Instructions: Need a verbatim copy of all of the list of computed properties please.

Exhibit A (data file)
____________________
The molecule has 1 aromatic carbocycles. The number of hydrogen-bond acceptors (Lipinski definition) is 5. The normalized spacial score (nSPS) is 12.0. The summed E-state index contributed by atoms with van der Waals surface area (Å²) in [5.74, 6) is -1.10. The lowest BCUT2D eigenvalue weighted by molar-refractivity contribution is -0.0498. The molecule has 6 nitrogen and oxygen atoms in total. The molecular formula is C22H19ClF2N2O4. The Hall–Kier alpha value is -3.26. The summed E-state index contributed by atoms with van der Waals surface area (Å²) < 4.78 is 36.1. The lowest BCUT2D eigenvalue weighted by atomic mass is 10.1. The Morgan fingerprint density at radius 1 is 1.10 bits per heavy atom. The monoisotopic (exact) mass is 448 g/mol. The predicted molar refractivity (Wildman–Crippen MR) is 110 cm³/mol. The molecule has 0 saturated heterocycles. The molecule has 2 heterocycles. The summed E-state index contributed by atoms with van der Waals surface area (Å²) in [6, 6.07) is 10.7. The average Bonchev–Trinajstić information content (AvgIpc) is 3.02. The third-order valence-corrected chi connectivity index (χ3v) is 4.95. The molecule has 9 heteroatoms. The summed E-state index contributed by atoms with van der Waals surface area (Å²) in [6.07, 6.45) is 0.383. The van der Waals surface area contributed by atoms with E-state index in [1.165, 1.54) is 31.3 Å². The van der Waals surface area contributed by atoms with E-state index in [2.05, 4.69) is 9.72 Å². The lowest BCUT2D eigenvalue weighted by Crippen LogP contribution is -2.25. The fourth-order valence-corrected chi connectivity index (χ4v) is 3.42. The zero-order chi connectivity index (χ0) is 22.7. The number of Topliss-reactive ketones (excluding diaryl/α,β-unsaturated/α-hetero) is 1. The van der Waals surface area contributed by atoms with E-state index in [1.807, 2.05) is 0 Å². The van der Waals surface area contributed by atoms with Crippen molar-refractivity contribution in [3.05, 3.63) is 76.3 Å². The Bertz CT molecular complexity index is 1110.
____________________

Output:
The molecule has 1 aromatic carbocycles. The number of hydrogen-bond acceptors (Lipinski definition) is 5. The normalized spacial score (nSPS) is 12.0. The summed E-state index contributed by atoms with van der Waals surface area (Å²) in [5.74, 6) is -1.10. The lowest BCUT2D eigenvalue weighted by molar-refractivity contribution is -0.0498. The molecule has 6 nitrogen and oxygen atoms in total. The molecular formula is C22H19ClF2N2O4. The Hall–Kier alpha value is -3.26. The summed E-state index contributed by atoms with van der Waals surface area (Å²) < 4.78 is 36.1. The lowest BCUT2D eigenvalue weighted by atomic mass is 10.1. The Morgan fingerprint density at radius 1 is 1.10 bits per heavy atom. The monoisotopic (exact) mass is 448 g/mol. The predicted molar refractivity (Wildman–Crippen MR) is 110 cm³/mol. The molecule has 0 saturated heterocycles. The molecule has 2 heterocycles. The summed E-state index contributed by atoms with van der Waals surface area (Å²) in [6, 6.07) is 10.7. The average Bonchev–Trinajstić information content (AvgIpc) is 3.02. The third-order valence-corrected chi connectivity index (χ3v) is 4.95. The molecule has 9 heteroatoms. The summed E-state index contributed by atoms with van der Waals surface area (Å²) in [6.07, 6.45) is 0.383. The van der Waals surface area contributed by atoms with E-state index in [1.165, 1.54) is 31.3 Å². The van der Waals surface area contributed by atoms with E-state index in [2.05, 4.69) is 9.72 Å². The lowest BCUT2D eigenvalue weighted by Crippen LogP contribution is -2.25. The fourth-order valence-corrected chi connectivity index (χ4v) is 3.42. The zero-order chi connectivity index (χ0) is 22.7. The number of Topliss-reactive ketones (excluding diaryl/α,β-unsaturated/α-hetero) is 1. The van der Waals surface area contributed by atoms with E-state index in [1.807, 2.05) is 0 Å². The van der Waals surface area contributed by atoms with Crippen molar-refractivity contribution in [3.05, 3.63) is 76.3 Å². The Bertz CT molecular complexity index is 1110.